So is your construction project ready for the changing season?
In the northern hemisphere many are packing away their cold gear after a prolonged winter, which has often hampered production, and they are now looking forward to some sunshine. But are you prepared to make the most of the good weather before the season inevitably, and often too soon, changes again?
So why do we need to be thinking about the changing seasons?
Changed weather conditions can have a big influence on safety.
Heat brings the risk of heat exhaustion and bush fires.
Dry conditions increase the risk of bush fires, dust and a shortage of water for construction.
Wet conditions pose flood risks, slippery conditions on walkways and roads. It can also make project access roads impassable and ground conditions could become soft, even resulting in cranes toppling should their outriggers settle in the softer ground. Sides of excavations may become unstable and buildings could become undermined.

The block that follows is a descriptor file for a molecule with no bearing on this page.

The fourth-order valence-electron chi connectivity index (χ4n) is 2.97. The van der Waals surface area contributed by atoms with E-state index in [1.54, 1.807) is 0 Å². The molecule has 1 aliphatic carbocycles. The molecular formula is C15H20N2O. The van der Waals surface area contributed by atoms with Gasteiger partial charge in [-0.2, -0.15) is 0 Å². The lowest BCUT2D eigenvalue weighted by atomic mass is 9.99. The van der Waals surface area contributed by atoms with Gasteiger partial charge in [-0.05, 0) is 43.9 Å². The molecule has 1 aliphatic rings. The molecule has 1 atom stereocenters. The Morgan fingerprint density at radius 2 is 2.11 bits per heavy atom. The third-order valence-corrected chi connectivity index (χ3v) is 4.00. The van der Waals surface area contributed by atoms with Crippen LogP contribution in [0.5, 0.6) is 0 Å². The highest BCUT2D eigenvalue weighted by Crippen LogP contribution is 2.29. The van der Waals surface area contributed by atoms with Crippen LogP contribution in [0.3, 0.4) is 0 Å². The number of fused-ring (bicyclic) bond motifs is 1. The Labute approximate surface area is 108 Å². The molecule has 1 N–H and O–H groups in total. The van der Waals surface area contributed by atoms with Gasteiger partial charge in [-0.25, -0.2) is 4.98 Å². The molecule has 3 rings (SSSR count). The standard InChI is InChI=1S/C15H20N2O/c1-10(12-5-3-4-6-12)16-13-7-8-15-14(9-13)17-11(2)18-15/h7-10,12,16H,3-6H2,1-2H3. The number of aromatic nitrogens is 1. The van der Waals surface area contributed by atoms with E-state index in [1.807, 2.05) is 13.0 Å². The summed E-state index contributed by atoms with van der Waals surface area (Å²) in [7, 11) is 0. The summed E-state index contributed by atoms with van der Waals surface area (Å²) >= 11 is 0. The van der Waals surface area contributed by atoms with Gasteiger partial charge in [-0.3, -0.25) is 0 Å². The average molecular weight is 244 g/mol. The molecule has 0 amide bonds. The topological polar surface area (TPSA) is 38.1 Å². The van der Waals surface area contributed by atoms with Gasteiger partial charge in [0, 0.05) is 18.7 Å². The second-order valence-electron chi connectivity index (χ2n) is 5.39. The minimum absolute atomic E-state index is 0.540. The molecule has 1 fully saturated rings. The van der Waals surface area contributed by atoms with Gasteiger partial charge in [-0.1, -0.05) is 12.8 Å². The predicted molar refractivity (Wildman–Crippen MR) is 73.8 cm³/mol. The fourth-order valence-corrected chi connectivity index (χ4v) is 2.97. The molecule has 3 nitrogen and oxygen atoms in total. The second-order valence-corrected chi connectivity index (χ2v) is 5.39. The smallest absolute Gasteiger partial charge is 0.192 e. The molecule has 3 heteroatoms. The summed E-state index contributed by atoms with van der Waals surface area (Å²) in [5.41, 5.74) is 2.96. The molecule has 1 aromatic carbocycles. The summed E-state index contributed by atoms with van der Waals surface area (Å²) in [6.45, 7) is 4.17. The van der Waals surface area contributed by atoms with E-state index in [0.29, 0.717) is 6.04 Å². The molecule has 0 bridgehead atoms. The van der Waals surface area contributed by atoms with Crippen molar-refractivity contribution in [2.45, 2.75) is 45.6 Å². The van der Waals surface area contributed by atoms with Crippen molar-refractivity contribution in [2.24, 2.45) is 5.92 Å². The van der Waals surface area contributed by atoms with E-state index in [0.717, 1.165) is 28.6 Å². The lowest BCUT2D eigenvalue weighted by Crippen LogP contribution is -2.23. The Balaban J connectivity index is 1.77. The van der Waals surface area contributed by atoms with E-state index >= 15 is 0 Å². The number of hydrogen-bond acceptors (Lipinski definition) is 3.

Wind creates dust, flying debris, unsafe lifting conditions for cranes and the risk of poorly stacked materials being blown over. Partly completed structures could be toppled in high winds. I’ve even had people blown off their feet into excavations or off access platforms. Cranes can be blown over.
Storms bring lightening, heavy rain and high winds which cause damage to buildings and injury to people.
The changing season could also bring a decrease in the hours of daylight which could reduce construction productivity and cause safety concerns. Even the changed position of the setting sun could make driving conditions unsafe on some site access roads.